Rubber Tips for Ski Poles

Rubber Tips for Ski Poles
Ski poles can be used for much more than skiing if you outfit them with a pair of rubber tips. While carbide tips are best for ski poles used in rough terrain, rubber tips make the poles suitable for concrete, indoor and other even surfaces. Pick your ski pole tips based on the amount of traction and stability you need, as well as the type of activity in which you will be engaged.

Flat Bottom

Flat-bottomed rubber ski pole tips feature a fairly smooth, flat bottom for concrete, asphalt and other even surfaces. They don't offer a lot of traction, but they do offer stability. The top of the tip is the same width as the ski pole while the bottom of the tip widens out into a larger circle. Some flat-bottom tips feature a series of slightly raised rubber rings for more traction.

Beaded Bottom

Beaded-bottomed tips have small bead-like treads on the bottom for better traction than the flat-bottomed tips. They, too, are suitable for concrete and asphalt and also work well for inline skating and indoor use on smooth floors. Also like the flat-bottom tips, the beaded-bottom tips are tapered at the top to fit snugly on the pole and widen out a bit at their bottom for more stability. The tip is slightly rounded on the bottom edges, with longer treads in the center of the top and shorter ones around the bottom's perimeter.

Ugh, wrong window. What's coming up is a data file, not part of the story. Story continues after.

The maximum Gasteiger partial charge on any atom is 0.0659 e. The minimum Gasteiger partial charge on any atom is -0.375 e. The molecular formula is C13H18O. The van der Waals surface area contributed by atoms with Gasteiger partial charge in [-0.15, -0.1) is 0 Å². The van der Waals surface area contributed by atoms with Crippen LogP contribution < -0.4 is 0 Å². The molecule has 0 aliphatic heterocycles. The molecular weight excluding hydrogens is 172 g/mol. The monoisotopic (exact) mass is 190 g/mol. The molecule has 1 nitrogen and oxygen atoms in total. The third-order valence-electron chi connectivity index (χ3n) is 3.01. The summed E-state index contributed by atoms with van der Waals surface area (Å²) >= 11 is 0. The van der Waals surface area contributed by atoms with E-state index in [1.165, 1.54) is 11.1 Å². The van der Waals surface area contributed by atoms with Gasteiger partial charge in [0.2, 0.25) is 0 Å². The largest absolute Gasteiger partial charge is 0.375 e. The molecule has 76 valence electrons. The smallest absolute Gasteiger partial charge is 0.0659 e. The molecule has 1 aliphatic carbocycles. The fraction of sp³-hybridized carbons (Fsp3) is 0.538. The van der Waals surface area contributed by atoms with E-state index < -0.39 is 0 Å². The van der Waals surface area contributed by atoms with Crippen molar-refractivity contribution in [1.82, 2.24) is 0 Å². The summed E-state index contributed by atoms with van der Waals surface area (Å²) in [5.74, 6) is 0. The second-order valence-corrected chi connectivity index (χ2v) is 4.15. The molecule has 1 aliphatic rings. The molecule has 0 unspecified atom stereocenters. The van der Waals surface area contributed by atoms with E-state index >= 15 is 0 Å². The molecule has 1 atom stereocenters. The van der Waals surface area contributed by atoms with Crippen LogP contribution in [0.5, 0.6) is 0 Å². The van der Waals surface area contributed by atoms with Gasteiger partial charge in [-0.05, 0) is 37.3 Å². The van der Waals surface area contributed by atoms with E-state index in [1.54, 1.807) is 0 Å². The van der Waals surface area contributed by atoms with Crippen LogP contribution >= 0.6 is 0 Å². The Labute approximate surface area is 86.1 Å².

Treaded Bottom

Tips with a treaded bottom, also marketed as fitness tips, feature tire-like treads on the bottom of the tip. Rather than a tapered cylinder, the tips are slightly curved at the bottom, not unlike the shape of a small club. The thin neck of the tip fits snugly over the bottom of the pole while the curved bottom lets you slightly rock the poles as you step forward. Treaded tips are best for power walking and other fast-paced aerobic activity that requires more traction than activities at a slower pace. These tips are also best used indoors, on concrete or other flat surfaces.

Article Written By Ryn Gargulinski

Ryn Gargulinski is a writer, artist and performer whose journalism career began in 1991. Credits include two illustrated books, "Bony Yoga" and "Rats Incredible"; fitness, animal, crime, general news and features for various publications; and several awards. She holds a Master of Arts in English literature and folklore and a Bachelor of Fine Arts in creative writing with a French minor from Brooklyn College.

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